Esserman Schools Foley
by Paul Bass | Jul 11, 2013 7:42 am
Posted to: Legal Writes
)Tom Foley Wednesday afternoon dropped in on the city that prevented him from winning his last election and invited his opponent’s favorite police chief to offer advice on tackling urban crime—advice that sounded at times quite different from the themes Foley sounded on the campaign trail.
The occasion was the latest public event hosted by a “nonpartisan think tank” Republican Foley set up since losing the 2010 gubernatorial election to Democrat Dannel P. Malloy. The think tank—Connecticut Policy Institute—hosted a forum on “Strategies for Urban Crime Prevention in Connecticut” at the new downtown campus of Gateway Community College. The keynote speaker was New Haven Police Chief Dean Esserman, whom Malloy hired to run Stamford’s police department when Malloy ran that city, and whom Malloy more recently as governor enlisted to help devise a statewide urban anti-gang-violence initiative.
Foley has started running against Malloy again, for the 2014 gubernatorial election. The think tank he set up is widely seen as a forum to advance his candidacy; it is hosting a series of events in cities, where Foley lost the last election to Malloy. (Especially in New Haven, which gave him his largest margin of victory.) Foley insisted Wednesday that the think tank is separate from his candidacy, a “nonpartisan” entity seeking solutions to state problems.
“I don’t have my political hat on today,” Foley said before the event began.
Wednesday’s lunch event drew 35 people into Gateway’s first-floor Community Room; Malloy appeared in the same room last August when hundreds crammed inside to celebrate his administration’s support for building the new downtown campus.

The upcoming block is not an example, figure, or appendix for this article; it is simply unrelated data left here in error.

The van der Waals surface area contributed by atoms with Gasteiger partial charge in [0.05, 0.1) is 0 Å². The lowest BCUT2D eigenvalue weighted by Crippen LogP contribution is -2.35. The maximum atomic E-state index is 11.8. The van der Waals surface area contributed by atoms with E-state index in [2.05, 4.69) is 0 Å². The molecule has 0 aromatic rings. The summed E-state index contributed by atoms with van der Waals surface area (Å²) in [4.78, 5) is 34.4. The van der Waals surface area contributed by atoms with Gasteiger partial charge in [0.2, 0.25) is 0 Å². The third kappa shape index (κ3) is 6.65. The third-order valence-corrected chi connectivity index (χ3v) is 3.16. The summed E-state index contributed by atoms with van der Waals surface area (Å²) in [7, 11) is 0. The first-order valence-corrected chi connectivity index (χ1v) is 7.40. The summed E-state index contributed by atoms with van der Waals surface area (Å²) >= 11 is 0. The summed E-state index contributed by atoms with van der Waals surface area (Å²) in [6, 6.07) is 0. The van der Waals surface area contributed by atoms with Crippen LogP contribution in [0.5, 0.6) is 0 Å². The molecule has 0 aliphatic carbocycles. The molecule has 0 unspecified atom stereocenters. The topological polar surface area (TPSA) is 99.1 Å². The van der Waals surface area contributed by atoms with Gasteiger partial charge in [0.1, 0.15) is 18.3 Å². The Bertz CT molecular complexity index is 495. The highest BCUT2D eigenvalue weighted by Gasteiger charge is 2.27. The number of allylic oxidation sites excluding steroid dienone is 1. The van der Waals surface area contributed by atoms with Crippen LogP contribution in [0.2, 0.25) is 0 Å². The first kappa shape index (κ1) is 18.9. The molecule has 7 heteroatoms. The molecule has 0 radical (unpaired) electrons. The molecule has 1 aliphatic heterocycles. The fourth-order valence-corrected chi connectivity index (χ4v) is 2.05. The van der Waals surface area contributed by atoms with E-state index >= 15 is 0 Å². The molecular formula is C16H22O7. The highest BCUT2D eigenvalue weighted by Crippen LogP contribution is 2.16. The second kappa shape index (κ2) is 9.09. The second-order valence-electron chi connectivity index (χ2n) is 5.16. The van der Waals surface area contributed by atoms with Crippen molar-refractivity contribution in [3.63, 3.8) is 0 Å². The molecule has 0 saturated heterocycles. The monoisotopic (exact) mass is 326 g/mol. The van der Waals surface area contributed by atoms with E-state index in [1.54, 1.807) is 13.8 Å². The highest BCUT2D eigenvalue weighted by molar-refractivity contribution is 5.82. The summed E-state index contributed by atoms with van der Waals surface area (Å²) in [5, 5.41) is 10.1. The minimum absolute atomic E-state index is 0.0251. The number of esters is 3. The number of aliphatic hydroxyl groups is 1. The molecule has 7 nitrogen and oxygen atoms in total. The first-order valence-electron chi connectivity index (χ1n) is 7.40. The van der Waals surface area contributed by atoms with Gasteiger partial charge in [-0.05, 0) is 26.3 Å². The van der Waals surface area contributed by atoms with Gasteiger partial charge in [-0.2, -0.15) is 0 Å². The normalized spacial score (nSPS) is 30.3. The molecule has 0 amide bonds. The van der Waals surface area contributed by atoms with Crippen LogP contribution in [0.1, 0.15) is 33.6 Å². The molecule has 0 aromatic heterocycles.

Esserman spoke for an hour Wednesday about how community policing has gradually brought a new approach to urban crime-fighting since the mid-20th century. It is moving from a warlike to a communal relationship-building approach, he said.
“We had a president who said, ‘Let’s have a war on crime.’ Easy words. Dangerous idea. The American police became militarized,” Esserman said. “We told them to go to war against their own citizens. ... We got faster cars and faster radios and bigger guns. ... We became strangers in the community. ... People didn’t know who we were.”
Community policing, based in part on the “broken windows” theory that small problems turn into bigger problems if left unattended, developed in cities like New Haven in the 1990s. It cut crime dramatically and changed the way police operated: It emphasized neighborhood walking-beat cops who got to know people, solving problems before they become worse rather than trying to arrest as many people as possible for small infractions, working intensively with other law-enforcement agencies and especially with neighbors, social workers, and community leaders. Esserman helped launch New Haven’s experiment as an assistant chief in the early 1990s. He left to run the Stamford and Providence departments. He returned to New Haven in 2011 after violence shot back up amid a decline in community policing. He has aggressively reinstituted a community policing program, from renewed walking beats to partnerships with other agencies to a new federally backed anti-gang initiative called Project Longevity, which the Malloy administration is spreading to other Connecticut cities. Seventy to 80 people from all over New Haven’s civic landscape now cram the weekly CompStat crime data-sharing and problem-solving meeting at police headquarters.